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Isentropic Relations for an Ideal Gas - Temperature and Pressure

In thermodynamics, an isentropic process is an idealized thermodynamic process that is adiabatic and in which the work transfers of the system are ... more

West number

The West number is an empirical parameter used to characterize the performance of Stirling engines and other Stirling systems. A Stirling engine is a heat ... more

Density ( temperature dependence)

The density, or more precisely, the volumetric mass density, of a substance is its mass per unit volume. The density of a material varies with temperature ... more

Shock Diamond - distance from the nozzle

Shock diamonds (also known as Mach diamonds, Mach disks, Mach rings, doughnut tails or thrust diamonds) are a formation of standing wave patterns that ... more

Mach wave (angle)

In fluid dynamics, a Mach wave is a pressure wave traveling with the speed of sound caused by a slight change of pressure added to a compressible flow. ... more

Head loss in terms of volumetric flow rate

Hydraulic head or piezometric head is a specific measurement of liquid pressure above a geodetic datum.
In any real moving fluid, energy is dissipated ... more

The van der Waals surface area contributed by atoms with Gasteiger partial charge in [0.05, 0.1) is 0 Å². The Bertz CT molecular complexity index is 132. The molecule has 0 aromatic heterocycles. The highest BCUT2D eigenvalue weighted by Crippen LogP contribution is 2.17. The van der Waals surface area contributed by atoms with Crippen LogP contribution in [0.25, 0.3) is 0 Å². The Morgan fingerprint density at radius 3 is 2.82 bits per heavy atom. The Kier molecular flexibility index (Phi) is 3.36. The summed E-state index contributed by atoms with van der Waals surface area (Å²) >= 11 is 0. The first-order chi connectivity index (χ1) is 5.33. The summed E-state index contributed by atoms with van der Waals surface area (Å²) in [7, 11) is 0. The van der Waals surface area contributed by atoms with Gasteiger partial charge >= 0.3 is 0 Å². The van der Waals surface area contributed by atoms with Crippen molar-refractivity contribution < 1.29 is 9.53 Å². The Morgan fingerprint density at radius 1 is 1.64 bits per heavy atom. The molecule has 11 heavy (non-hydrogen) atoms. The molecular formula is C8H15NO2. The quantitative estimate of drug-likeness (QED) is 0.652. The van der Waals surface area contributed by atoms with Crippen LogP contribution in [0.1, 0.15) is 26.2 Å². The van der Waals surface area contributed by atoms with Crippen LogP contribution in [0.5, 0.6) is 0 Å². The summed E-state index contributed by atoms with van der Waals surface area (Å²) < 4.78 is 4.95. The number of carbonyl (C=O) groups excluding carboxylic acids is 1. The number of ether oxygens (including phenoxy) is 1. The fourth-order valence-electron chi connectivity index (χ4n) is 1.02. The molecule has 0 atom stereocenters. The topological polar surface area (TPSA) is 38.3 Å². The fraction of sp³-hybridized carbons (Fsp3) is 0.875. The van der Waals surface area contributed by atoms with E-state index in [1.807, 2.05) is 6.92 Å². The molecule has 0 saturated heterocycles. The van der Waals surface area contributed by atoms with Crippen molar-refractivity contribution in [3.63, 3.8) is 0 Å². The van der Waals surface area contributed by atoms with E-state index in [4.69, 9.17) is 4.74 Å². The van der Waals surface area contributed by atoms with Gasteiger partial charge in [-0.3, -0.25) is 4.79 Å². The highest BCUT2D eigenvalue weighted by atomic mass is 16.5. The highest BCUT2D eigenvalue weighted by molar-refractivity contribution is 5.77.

Friction Loss (turbulent flow)

In fluid flow, friction loss (or skin friction) is the loss of pressure or “head” that occurs in pipe or duct flow due to the effect of the fluid’s ... more

Exhaust Gas Velocity

A rocket engine nozzle is a propelling nozzle (usually of the de Laval type) used in a rocket engine to expand and accelerate the combustion gases produced ... more

Worksheet 300

Calculate the Reynolds number N′R for a ball with a 7.40-cm diameter thrown at 40.0 m/s.


We can use the Reynolds number equation calculate N’R , since all values in it are either given or can be found in tables of density and viscosity.


We first find the kinematic viscosity values:

Kinematic Viscosity

Substituting values into the equation for N’R yields:

Reynolds number


This value is sufficiently high to imply a turbulent wake. Most large objects, such as airplanes and sailboats, create significant turbulence as they move. As noted before, the Bernoulli principle gives only qualitatively-correct results in such situations.

Reference : OpenStax College,College Physics. OpenStax College. 21 June 2012.
Creative Commons License : http://creativecommons.org/licenses/by/3.0/

Rayleigh number (for geophysical applications)

In fluid mechanics, the Rayleigh number (Ra) for a fluid is a dimensionless number associated with buoyancy-driven flow, also known as free convection or ... more

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